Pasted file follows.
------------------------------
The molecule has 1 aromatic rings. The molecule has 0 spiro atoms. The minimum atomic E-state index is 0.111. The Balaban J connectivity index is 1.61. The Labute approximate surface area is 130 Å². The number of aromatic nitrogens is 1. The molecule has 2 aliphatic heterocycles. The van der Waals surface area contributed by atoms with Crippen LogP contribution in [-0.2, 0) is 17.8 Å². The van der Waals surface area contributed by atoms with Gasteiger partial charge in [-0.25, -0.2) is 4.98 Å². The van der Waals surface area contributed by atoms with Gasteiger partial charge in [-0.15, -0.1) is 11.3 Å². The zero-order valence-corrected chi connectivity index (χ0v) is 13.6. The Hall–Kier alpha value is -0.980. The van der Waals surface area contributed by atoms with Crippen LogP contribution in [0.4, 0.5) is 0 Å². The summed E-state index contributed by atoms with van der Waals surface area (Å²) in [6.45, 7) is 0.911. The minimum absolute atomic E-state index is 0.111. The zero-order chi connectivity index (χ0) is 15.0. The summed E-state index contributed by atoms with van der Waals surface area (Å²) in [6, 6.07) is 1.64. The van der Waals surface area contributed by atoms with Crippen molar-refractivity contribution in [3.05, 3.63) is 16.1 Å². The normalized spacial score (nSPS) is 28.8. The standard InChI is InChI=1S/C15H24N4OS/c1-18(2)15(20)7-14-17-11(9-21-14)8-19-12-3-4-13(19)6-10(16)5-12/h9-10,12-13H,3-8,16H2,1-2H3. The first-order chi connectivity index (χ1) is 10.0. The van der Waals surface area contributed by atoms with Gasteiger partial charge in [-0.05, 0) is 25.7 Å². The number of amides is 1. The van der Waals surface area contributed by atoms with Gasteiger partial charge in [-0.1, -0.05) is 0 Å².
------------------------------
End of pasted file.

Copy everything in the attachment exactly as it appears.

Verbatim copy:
The molecule has 1 aromatic rings. The molecule has 0 spiro atoms. The minimum atomic E-state index is 0.111. The Balaban J connectivity index is 1.61. The Labute approximate surface area is 130 Å². The number of aromatic nitrogens is 1. The molecule has 2 aliphatic heterocycles. The van der Waals surface area contributed by atoms with Crippen LogP contribution in [-0.2, 0) is 17.8 Å². The van der Waals surface area contributed by atoms with Gasteiger partial charge in [-0.25, -0.2) is 4.98 Å². The van der Waals surface area contributed by atoms with Gasteiger partial charge in [-0.15, -0.1) is 11.3 Å². The zero-order valence-corrected chi connectivity index (χ0v) is 13.6. The Hall–Kier alpha value is -0.980. The van der Waals surface area contributed by atoms with Crippen LogP contribution in [0.4, 0.5) is 0 Å². The summed E-state index contributed by atoms with van der Waals surface area (Å²) in [6.45, 7) is 0.911. The minimum absolute atomic E-state index is 0.111. The zero-order chi connectivity index (χ0) is 15.0. The summed E-state index contributed by atoms with van der Waals surface area (Å²) in [6, 6.07) is 1.64. The van der Waals surface area contributed by atoms with Crippen molar-refractivity contribution in [3.05, 3.63) is 16.1 Å². The normalized spacial score (nSPS) is 28.8. The standard InChI is InChI=1S/C15H24N4OS/c1-18(2)15(20)7-14-17-11(9-21-14)8-19-12-3-4-13(19)6-10(16)5-12/h9-10,12-13H,3-8,16H2,1-2H3. The first-order chi connectivity index (χ1) is 10.0. The van der Waals surface area contributed by atoms with Gasteiger partial charge in [-0.05, 0) is 25.7 Å². The number of amides is 1. The van der Waals surface area contributed by atoms with Gasteiger partial charge in [-0.1, -0.05) is 0 Å².